Sustainability Wednesdays


    Hi. I’m Rebecca. I’m an English major, a dog lover, and a certifiable meat eater. A carnivore. A “sees Supersize Me and goes and eats McDonald’s the next day” consumer of animal byproduct.

    My view on meat has always been a kind of selfish one: I know of the inhumane practices of the farming industry. I’ve read the statistics. I know that the impact of methane on the environment almost outweighs the impact of the carbon fumes from our cars, and that the water needed to raise the beef for my steak uses more than taking shorter showers could possibly make up for. And I’m all for change on the big levels—more intervention is needed, from an agency less corrupt than the FDA and more powerful than the EPA, in order to drastically change the way we do agriculture in the U.S. I’ll share a petition and have my family watch Food Inc.

    But to give up meat myself? That’s a harder one. It’s easy to sign petitions and share documentaries when I agree that something needs to be done—it’s hard to change the way I’ve been eating my entire life.

    That’s honestly why I’m in favor of a change like Sustainability Wednesdays. If I’m craving a burger for dinner, and there is a burger available for dinner, no matter all the statistics I have in my head, I’m probably going to eat it. (I don’t do well on Lenten Fridays, either. I am weak of meat-avoiding spirit.)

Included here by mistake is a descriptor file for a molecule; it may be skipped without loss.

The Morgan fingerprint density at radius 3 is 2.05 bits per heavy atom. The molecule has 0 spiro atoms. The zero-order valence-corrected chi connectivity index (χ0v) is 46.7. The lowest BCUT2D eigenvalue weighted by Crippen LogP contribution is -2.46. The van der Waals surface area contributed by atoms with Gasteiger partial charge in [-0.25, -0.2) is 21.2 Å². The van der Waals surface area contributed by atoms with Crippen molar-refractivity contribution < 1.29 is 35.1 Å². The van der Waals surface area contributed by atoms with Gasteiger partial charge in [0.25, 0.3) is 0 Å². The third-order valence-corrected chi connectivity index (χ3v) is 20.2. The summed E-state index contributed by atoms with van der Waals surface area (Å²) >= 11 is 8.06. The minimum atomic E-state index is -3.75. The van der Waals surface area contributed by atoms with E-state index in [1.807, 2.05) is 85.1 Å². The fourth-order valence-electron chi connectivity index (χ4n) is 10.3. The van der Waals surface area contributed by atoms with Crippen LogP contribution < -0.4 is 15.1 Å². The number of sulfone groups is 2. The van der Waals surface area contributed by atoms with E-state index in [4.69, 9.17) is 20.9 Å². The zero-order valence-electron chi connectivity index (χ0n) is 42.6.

But if that burger is not there, one day out of the week? I’m probably not going to miss it. And the impact of the entire campus abstaining once a week is a sizeable and important change, one that’s well worth eating pasta, or rice and beans, or, heavens forbid, vegan chili, one night a week. Not to mention the fact that there are entire continents of people on this planet who do fine on diets of way less animal protein.

    I am hoping this change will lean on the Bon Appétit staff a little bit—they do a great job of feeding an entire campus of often ungrateful college students, but there’s room on the menu for better vegetarian and vegan recipes, and more alternative protein options.

    But overall, I think Meatless Mondays Sustainability Wednesdays (we need a more alliterative replacement name…) is a great and necessary change to bring to St. Mary’s. Based on the 62% of students who voted in favor of changing the Great Room menu, I don’t think I’m alone.